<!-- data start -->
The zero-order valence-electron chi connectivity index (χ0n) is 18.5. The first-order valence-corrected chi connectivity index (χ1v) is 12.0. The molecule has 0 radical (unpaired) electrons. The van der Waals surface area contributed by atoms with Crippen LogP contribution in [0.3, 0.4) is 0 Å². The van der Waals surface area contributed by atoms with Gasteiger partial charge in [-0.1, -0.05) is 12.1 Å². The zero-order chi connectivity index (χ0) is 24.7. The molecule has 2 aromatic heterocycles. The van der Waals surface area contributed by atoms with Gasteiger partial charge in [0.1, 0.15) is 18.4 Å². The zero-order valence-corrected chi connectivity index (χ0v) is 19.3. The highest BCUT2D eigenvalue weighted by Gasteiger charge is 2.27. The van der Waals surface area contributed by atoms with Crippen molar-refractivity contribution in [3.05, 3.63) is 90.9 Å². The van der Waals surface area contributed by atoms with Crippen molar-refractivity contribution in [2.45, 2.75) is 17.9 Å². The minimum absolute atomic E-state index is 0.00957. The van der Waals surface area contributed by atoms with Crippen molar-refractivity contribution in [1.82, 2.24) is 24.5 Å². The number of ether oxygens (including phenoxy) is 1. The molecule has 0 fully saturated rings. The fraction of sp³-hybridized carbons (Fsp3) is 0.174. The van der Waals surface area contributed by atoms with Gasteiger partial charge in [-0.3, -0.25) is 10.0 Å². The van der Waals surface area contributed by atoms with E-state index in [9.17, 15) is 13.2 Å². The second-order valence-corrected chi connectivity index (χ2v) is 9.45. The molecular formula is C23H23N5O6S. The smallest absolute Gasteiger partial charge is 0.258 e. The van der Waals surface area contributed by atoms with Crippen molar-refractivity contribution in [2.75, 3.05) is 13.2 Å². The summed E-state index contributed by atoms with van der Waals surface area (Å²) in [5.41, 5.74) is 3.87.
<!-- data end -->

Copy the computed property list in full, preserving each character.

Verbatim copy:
The zero-order valence-electron chi connectivity index (χ0n) is 18.5. The first-order valence-corrected chi connectivity index (χ1v) is 12.0. The molecule has 0 radical (unpaired) electrons. The van der Waals surface area contributed by atoms with Crippen LogP contribution in [0.3, 0.4) is 0 Å². The van der Waals surface area contributed by atoms with Gasteiger partial charge in [-0.1, -0.05) is 12.1 Å². The zero-order chi connectivity index (χ0) is 24.7. The molecule has 2 aromatic heterocycles. The van der Waals surface area contributed by atoms with Gasteiger partial charge in [0.1, 0.15) is 18.4 Å². The zero-order valence-corrected chi connectivity index (χ0v) is 19.3. The highest BCUT2D eigenvalue weighted by Gasteiger charge is 2.27. The van der Waals surface area contributed by atoms with Crippen molar-refractivity contribution in [3.05, 3.63) is 90.9 Å². The van der Waals surface area contributed by atoms with Crippen molar-refractivity contribution in [2.45, 2.75) is 17.9 Å². The minimum absolute atomic E-state index is 0.00957. The van der Waals surface area contributed by atoms with Crippen molar-refractivity contribution in [1.82, 2.24) is 24.5 Å². The number of ether oxygens (including phenoxy) is 1. The molecule has 0 fully saturated rings. The fraction of sp³-hybridized carbons (Fsp3) is 0.174. The van der Waals surface area contributed by atoms with Gasteiger partial charge in [-0.3, -0.25) is 10.0 Å². The van der Waals surface area contributed by atoms with E-state index in [9.17, 15) is 13.2 Å². The second-order valence-corrected chi connectivity index (χ2v) is 9.45. The molecular formula is C23H23N5O6S. The smallest absolute Gasteiger partial charge is 0.258 e. The van der Waals surface area contributed by atoms with Crippen molar-refractivity contribution in [2.75, 3.05) is 13.2 Å². The summed E-state index contributed by atoms with van der Waals surface area (Å²) in [5.41, 5.74) is 3.87.